Prolactinoma in childrens and adolescents: a retrospective study of presentation, management, and outcomes

Program: Abstracts - Orals, Featured Poster Presentations, and Posters
Session: SUN 88-129-Acromegaly & Prolactinoma
Clinical
Sunday, June 16, 2013: 1:45 PM-3:45 PM
Expo Halls ABC (Moscone Center)

Poster Board SUN-129
Thais de Paula Sickler1, Andrea Glezer2, Cristina Formiga3, Valter Angelo Sperling Cescato4, Nina Musolino5, Malebranche Cunha Neto6 and Marcello D Bronstein*7
1Neuroendocrine Unit, Division of Endocrinology and Metabolism, Hospital das Clínicas, University of Sao Paulo Medical School., Sao Paulo, Brazil, 2Univ of Sao Paulo, 001 Sao Paulo, Brazil, 3Neuroendocrine Unit, Division of Endocrinology and Metabolism, Hospital das Clínicas, University of Sao Paulo Medical School., Brazil, 4Hosp das Clin Faculd Med USP, Sao Paulo, Brazil, 5Institute of Psychiatry, Hospital das Clínicas, University of Sao Paulo Medical School., São Paulo, Brazil, 6Functional Neurosurgery , Institute of Psychiatry, Hospital das Clínicas, University of Sao Paulo Medical School., 7University of São Paulo Medical School, São Paulo, Brazil
Introduction: Prolactinomas diagnosed before 18 yrs-old are very rare, with an incidence of 0.1 per million,  and represent half of all pituitary adenomas. Prolactinomas in children and teenagers usually are more aggressive and macroadenomas (MAC) are more likely to occur.(1)

We conducted a retrospective study including children and adolescents harboring prolactinomas followed at our Neuroendocrine Unit.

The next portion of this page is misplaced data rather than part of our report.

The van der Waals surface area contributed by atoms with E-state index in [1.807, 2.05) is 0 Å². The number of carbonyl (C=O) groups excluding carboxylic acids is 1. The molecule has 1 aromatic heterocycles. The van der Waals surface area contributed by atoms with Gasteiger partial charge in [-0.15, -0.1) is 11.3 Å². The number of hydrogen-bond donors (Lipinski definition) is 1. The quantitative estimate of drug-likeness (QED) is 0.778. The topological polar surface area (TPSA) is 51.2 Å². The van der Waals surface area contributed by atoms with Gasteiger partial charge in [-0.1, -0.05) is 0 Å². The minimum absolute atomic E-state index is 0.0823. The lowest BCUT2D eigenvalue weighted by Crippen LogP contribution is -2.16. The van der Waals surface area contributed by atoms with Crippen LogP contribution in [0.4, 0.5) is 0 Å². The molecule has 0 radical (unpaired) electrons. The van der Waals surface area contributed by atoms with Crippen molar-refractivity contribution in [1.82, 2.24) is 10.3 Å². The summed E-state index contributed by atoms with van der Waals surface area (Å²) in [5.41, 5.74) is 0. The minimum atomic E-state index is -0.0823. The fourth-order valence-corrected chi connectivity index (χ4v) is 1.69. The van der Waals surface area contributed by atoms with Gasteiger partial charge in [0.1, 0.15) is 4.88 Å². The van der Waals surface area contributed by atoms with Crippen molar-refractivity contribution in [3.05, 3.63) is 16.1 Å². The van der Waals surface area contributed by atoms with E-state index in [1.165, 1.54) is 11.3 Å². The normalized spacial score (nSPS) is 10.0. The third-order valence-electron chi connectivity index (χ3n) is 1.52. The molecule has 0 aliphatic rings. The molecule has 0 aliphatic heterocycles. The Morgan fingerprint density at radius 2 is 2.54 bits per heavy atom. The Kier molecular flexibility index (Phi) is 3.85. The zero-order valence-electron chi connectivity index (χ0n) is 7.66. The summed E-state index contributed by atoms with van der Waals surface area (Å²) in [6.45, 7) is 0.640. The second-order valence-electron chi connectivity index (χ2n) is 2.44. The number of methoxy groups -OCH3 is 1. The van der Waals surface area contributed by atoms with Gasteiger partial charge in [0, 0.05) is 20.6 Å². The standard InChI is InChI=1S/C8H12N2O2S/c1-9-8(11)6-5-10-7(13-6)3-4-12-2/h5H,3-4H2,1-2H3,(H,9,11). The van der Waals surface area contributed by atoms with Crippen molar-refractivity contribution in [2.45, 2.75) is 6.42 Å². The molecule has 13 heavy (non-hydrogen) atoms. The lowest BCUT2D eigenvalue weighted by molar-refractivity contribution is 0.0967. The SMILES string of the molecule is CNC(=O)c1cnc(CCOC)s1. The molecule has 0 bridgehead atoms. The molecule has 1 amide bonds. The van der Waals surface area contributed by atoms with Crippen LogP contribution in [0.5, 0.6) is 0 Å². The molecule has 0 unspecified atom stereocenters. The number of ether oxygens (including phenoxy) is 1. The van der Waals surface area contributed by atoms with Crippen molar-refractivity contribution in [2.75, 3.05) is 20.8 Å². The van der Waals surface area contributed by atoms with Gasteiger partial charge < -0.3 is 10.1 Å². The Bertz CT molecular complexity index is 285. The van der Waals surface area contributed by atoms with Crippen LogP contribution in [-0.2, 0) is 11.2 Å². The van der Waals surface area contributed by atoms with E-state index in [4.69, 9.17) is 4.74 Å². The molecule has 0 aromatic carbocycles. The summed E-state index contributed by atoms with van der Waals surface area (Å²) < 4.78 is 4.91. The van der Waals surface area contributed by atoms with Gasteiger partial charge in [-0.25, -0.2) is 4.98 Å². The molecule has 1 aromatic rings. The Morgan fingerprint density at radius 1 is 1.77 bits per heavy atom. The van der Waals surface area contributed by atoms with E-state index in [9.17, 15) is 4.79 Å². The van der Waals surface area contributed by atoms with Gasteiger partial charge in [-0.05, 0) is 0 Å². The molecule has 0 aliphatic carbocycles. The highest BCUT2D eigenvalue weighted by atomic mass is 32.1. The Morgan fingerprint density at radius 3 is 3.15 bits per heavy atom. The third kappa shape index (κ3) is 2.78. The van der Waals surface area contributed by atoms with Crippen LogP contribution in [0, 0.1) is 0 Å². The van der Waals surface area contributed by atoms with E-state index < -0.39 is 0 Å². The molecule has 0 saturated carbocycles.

Methods: A retrospective study to evaluate hyperprolactinemia in patients up to 20 yrs-old with symptoms related to increase prolactin levels was performed. Hospital records as clinical features at presentation, prolactinoma size, medical treatment outcomes and surgical results were analyzed.

Results: Thirty nine patients were included in the study, and except for 3 patients with macroprolactinemia, all others presented prolactinomas: 77.8% were females. They included 28 (77.8%) macroprolactinomas (MAC), 8 (22.2%) microprolactinomas (MIC) and 3 cases of MEN1 amongst patients with MAC (2 women). Surgery was performed in 16 (44.4%) patients (2 MIC and 14 MAC, 12 women and 4 men) due to dopamine agonist resistance in 9 patients, dopamine agonist intolerance in 5 patients, and apoplexy in 2 patients (one of them during pregnancy). Four cases presented tumor remission after surgery and five cases needed two surgeries. Panhypopituitarism was already present in 20% at the diagnosis and in additional 12.5% of patients after surgery. In two cases, hormonal deficiencies were reverted during dopamine agonist treatment.

Twenty eight patients were treated with bromocriptine (46.4% intolerant), and thirty three patients were treated with cabergoline (9.1% intolerant). Five % of cases presented intolerance to both dopaminergic agonists. In five patients (13.9%) normoprolactinemia was maintained after dopamine agonist withdrawal.

Conclusions: In this study, we confirmed literature data about prolactinoma aggressiveness in children and teenagers. The high rate of surgical treatment was due to a high percentage of dopamine agonist resistance/intolerance in this group of patients

(1)     Catli G, Abaci A, Bober E, Büyükgebiz A. Clinical and diagnostic characteristics of hyperprolactinemia in childhood and adolescence. J PediatrEndocrinolMetab.2012.

Nothing to Disclose: TDPS, AG, CF, VASC, NM, MC, MDB

*Please take note of The Endocrine Society's News Embargo Policy at http://www.endo-society.org/endo2013/media.cfm

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